Wildfire – the most feared hazard of rural life

Living in rural Mallorca is wonderful, but country life has its hazards. And the most terrifying of these is wildfire. During the island’s long hot summers these fires occur far more often than they should, causing serious environmental damage and endangering the lives of firefighters as well as the people, animals, and property in their path. Last year there were more than 80 such fires on Mallorca – some started deliberately.

Airborne aid

A few years ago we had first-hand experience of the frightening unpredictability of fire, when a blaze ripped through our valley. A neighbour (a local, who must have known about the illegality of bonfires in the summer) had been burning some garden rubbish, and believed the fire was extinguished when he left it. However, the fire had travelled through the roots of wild olive and re-ignited, spreading quickly onto our land.

It was a very dramatic day, with a helicopter scooping up water from neighbouring swimming pools and water tanks to dowse the erratic flames (fortunately not too close to the house). We were extremely grateful – and in awe of – the airborne and ground firefighters who extinguished the blaze.

But the fire in our valley was but a spark compared to the one that’s devastated almost 2,000 hectares of forested mountain terrain on Mallorca – the worst wildfire here for some two decades. The fire broke out last Friday at around lunchtime (the result of human carelessness) and, only today, has it been reported as being finally under control.

Help from the mainland

It affected three municipalities in the southwest of the island – Andratx, Estellencs, and Calvia – and more than 700 people had to evacuate their homes because they were at risk. Firefighters and equipment were brought in from the Spanish mainland to assist the teams here, along with members of the military emergency unit, UME. Seaside holidaymakers – not in any danger from the blaze – watched in amazement from beaches in some of the southwest resorts, as firefighting planes and helicopters scooped water from the Mediterranean in front of them.

Thousands of amateur photos must have been captured and emailed by holidaymakers, but here’s one of a number taken over the past few days by Warwick Upton, a respected professional photographer on Mallorca.  www.warwickupton-photography.co.uk

Taking water from the Med to the mountains

Taking water from the Med to the mountains

And for a chilling account of how it feels to be so close to a raging wildfire, here’s a link to a blog post written by my friend and fellow blogger/journalist Vicki McLeod.


The Luxury of Finca Life

A web within a web?

A web within a web?

I write for a luxury lifestyle magazine on Mallorca, which may seem a little odd, given that rural life on the island – as we live it, in an old finca – is far from luxurious, as the word is generally interpreted.

But I certainly do appreciate and know a bit about the finer things in life. Someone once accused me of being a bit of a hedonist: I love top-notch cuisine, fine wines, travel (not that we’ve done much of that with all the expense of keeping a finca going and all our cats to look after), and going to the theatre and concerts. But, of necessity (all those finca bills!), these pleasures are very infrequent – and more appreciated by both The Boss and me, I believe, as a result.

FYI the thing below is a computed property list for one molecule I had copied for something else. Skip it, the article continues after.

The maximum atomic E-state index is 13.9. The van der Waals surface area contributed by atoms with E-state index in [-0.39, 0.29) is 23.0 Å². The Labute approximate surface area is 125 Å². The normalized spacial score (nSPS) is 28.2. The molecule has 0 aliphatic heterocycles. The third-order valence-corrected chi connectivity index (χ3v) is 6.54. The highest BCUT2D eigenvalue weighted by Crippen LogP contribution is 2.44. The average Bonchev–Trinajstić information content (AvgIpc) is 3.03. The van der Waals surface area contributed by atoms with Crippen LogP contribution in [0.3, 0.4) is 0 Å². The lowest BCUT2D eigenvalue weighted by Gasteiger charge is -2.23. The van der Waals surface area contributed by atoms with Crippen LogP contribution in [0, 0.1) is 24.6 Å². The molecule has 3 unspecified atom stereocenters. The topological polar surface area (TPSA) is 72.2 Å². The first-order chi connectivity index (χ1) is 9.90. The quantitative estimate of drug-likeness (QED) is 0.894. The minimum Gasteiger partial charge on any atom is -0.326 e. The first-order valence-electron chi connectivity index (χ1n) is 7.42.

The Yucca-wide Web

Since coming to live on Mallorca, I’ve written about, or interviewed people in, some fabulous architect-designed homes on Mallorca. I’m not jealous at all . . . much. But I’ve just seen the most amazing accommodation this morning. Rising before the sun and finding a serena (sea mist) blanketing the valley, I ventured out with my Nikon D50. And saw this intriguing spider’s web in one of our yucca bushes – a kind of web-within-a-web. An inner sanctum? A mezzanine? Who knows.

Without wishing to sound too fingers-down-the-throat cheesy, it’s experiences like this that make us appreciate finca living: being sufficiently without the distractions of busy daily urban life to have the time and opportunity to notice what nature gets up to while the human race races about its daily life. And that’s a real luxury.

Jan Edwards Copyright 2013

A key issue . . .

We had a small problem recently involving the disappearance of the key to our dependencia – the small building in our field which houses our generator, solar batteries, and the invertor.

Every Monday The Boss carries out what he calls his “weekly checks”: he measures the level of water in our cisterna (we don’t have mains water, and need to organize a delivery by tanker when we’re running low). He also looks at the various components of our solar-powered electricity system to make sure all is as it should be. After he’s locked up the outbuilding, he always returns the key to its hook in a key cupboard we have in the house. He’s a Virgo – it’s what they do.

But when he came to do his Monday checks a couple of weeks ago, the hook was empty. This small discovery set off a massive search of the pockets of every pair of trousers and shorts he possesses (well, except the suit – he never wears that around the finca). We turned out drawers and cupboards, looked in the most ridiculous of places – you never know – and finally concluded that the darned thing was well and truly lost. We’d have to get a new key.

Looking for a locksmith

We do try and use local companies and shops whenever possible and, although we knew that there were companies in Palma that could help us – 24 hours a day, it seems – we wanted to support a local business. So The Boss set about finding a locksmith in our nearest town, Manacor, aware that replacing a lock that’s part of a reinforced metal door was going to cost rather a lot of money.  But it had to be done – and quickly. If there’s a thunderstorm, we need to be able to disable the whole system, to avoid damage to the invertor  (once was enough of that!).